Facebook is set to hit 1 billion users by the end of 2012. Growing this number is helped by a dedicated team that helps influence nearly every aspect of Facebook, and has grown from just five people to 150.
Central to this group is Naomi Gleit, product manager and the second-longest-tenured Facebook employee. Her goal is making “Facebook available to everyone in the world” as she describes.
Growing Facebook is perhaps more vital than ever, given some signs that expansion is slowing down and disappointing results from Facebook’s fiscal report. Since Facebook’s initial public offering in May, its shares have fallen more than 22 percent, to about $29 per share.
Gleit joined Facebook in early 2005 after writing a thesis on how Facebook beat out a rival website called Club Nexus on the Stanford campus, and after being turned down for a position as assistant to then-President Sean Parker, she eventually landed a job on the marketing team. “She wanted to work at Facebook more than anything,” says Matt Cohler, an early executive at the company who hired Gleit and is now a general partner at the venture capital firm Benchmark Capital.
Gleit pushed Facebook to expand beyond Ivy League schools to other colleges, followed by high schools, businesses, and, in 2006, to basically everyone. “My job has been, over the years, to remove barriers that are preventing people from joining Facebook,” says Gleit.
Gleit was the product management leader for the growth team when it was formed in 2007 because growth had cooled after reaching 100 million members. “She is someone that the engineers both tremendously respected and also feared,” says Palihapitiya, who left Facebook last year. “We used to call her ‘the Mom.'”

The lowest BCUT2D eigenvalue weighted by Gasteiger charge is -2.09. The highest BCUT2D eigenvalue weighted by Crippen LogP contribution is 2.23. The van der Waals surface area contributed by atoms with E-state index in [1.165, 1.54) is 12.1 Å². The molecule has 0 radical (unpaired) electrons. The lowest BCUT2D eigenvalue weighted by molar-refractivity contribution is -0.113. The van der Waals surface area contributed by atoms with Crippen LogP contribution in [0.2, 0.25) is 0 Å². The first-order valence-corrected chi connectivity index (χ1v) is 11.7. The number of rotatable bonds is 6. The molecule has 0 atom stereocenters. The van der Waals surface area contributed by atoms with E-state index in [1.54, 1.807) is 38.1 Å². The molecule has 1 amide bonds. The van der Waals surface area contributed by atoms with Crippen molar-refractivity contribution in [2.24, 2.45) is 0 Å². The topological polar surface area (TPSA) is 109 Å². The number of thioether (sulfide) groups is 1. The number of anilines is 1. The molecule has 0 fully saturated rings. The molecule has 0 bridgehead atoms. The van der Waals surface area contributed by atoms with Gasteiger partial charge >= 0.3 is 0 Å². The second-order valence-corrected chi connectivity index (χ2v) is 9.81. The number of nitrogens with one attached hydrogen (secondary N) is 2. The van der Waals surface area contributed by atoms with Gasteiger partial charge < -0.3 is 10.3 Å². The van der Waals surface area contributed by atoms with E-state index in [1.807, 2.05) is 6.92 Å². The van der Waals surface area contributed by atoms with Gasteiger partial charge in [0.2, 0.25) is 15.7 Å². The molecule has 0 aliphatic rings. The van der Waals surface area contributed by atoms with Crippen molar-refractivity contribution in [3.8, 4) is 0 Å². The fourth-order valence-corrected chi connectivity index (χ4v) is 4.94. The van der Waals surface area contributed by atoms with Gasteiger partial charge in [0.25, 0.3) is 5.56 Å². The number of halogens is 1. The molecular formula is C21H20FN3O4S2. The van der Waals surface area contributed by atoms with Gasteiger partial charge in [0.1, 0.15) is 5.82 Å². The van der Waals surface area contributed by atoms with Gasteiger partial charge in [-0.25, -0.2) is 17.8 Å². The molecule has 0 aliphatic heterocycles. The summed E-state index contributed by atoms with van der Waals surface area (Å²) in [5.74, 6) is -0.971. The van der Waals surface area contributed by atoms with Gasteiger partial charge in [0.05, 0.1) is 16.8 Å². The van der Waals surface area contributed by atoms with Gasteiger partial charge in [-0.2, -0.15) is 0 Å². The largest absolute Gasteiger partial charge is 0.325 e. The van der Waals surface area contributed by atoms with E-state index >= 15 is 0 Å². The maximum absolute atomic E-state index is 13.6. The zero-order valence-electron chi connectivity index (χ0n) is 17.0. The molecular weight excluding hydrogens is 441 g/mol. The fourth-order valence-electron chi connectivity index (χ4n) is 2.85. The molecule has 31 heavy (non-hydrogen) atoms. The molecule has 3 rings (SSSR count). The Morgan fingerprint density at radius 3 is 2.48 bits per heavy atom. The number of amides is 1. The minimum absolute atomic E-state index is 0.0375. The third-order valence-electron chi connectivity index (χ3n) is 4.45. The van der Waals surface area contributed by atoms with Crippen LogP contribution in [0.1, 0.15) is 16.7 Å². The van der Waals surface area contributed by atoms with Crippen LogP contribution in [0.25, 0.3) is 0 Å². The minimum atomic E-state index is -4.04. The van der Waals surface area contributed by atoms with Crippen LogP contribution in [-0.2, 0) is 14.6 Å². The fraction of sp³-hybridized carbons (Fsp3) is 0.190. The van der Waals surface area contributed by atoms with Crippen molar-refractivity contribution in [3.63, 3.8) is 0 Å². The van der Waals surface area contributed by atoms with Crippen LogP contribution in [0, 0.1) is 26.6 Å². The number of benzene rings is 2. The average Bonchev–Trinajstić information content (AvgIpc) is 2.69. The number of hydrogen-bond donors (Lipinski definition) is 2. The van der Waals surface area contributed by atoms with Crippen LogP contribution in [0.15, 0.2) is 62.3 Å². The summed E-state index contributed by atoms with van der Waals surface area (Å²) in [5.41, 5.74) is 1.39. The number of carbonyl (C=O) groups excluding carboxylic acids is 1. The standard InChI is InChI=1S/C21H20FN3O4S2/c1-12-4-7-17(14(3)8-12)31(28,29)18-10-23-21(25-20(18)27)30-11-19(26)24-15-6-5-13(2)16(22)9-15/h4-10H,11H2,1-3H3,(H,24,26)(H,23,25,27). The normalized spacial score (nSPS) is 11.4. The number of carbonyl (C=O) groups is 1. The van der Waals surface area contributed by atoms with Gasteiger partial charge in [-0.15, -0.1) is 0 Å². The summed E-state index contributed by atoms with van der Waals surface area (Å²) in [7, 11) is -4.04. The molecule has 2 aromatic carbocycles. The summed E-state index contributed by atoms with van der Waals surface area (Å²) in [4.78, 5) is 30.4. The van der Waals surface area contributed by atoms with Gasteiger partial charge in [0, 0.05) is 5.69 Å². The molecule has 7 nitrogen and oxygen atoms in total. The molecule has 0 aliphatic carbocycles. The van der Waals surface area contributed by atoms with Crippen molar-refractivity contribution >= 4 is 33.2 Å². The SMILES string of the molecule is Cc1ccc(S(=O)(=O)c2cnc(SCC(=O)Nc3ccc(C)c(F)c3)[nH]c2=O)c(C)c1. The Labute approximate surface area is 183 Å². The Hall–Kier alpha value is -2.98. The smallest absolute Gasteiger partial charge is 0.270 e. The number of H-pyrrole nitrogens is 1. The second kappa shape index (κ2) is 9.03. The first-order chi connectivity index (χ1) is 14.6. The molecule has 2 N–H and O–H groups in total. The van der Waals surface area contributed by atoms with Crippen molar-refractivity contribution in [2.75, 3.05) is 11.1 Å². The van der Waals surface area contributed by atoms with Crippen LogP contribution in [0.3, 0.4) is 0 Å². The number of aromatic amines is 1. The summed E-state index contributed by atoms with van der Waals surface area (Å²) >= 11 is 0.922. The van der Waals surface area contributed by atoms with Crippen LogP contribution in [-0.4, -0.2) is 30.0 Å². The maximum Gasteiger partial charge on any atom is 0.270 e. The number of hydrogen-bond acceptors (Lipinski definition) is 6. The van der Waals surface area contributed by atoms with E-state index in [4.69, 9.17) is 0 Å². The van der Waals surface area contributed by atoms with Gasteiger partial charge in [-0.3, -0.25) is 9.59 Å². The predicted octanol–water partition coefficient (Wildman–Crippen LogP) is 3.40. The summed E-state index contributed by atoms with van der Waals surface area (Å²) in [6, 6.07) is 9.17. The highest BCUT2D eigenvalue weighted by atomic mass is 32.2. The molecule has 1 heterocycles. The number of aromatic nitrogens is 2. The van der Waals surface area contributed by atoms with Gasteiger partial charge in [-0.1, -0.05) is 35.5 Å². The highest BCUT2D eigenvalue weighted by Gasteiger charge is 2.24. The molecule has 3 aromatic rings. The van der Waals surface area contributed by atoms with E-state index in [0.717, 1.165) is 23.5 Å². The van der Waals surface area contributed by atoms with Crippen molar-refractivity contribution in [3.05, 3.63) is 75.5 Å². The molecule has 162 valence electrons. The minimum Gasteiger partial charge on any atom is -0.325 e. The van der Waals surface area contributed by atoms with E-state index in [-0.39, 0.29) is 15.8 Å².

What helped the company expand was a deal with Google to show profiles in results and launching the “People You May Know” application. They later created a translation tool lets users in Spain, France, and Germany navigate the site in their native languages and within two years of its creation, the team had expanded Facebook’s roster of users sevenfold to 360 million.
Eventually, the goal of the GEM team (an acronym for growth, engagement, and mobile) was to keep existing members active and logging in from mobile devices.
Gleit wants to build “magic momentsâ€ in the site, and helped develop functions like the contact importer, which suggests friends based on names in a user’s e-mail address book. The next big opportunities are in emerging markets like India, where penetration still isn’t high for the site.
“There are still a lot of barriers in international markets, whether that be governmental barriers like in China, and occasionally Vietnam, or competitive barriers like VKontakte in Russia,” she says, referring to the Eastern European social network with more than 100 million users in that country.
Membership growth programs has become a mandatory part in many companies at Silicon Valley, with Quora, Dropbox, and Twitter all having their own now. While Facebook is staring down a billion users Gleit’s more interested in looking ahead. “1 billion is one-seventh of the world’s population,” she says.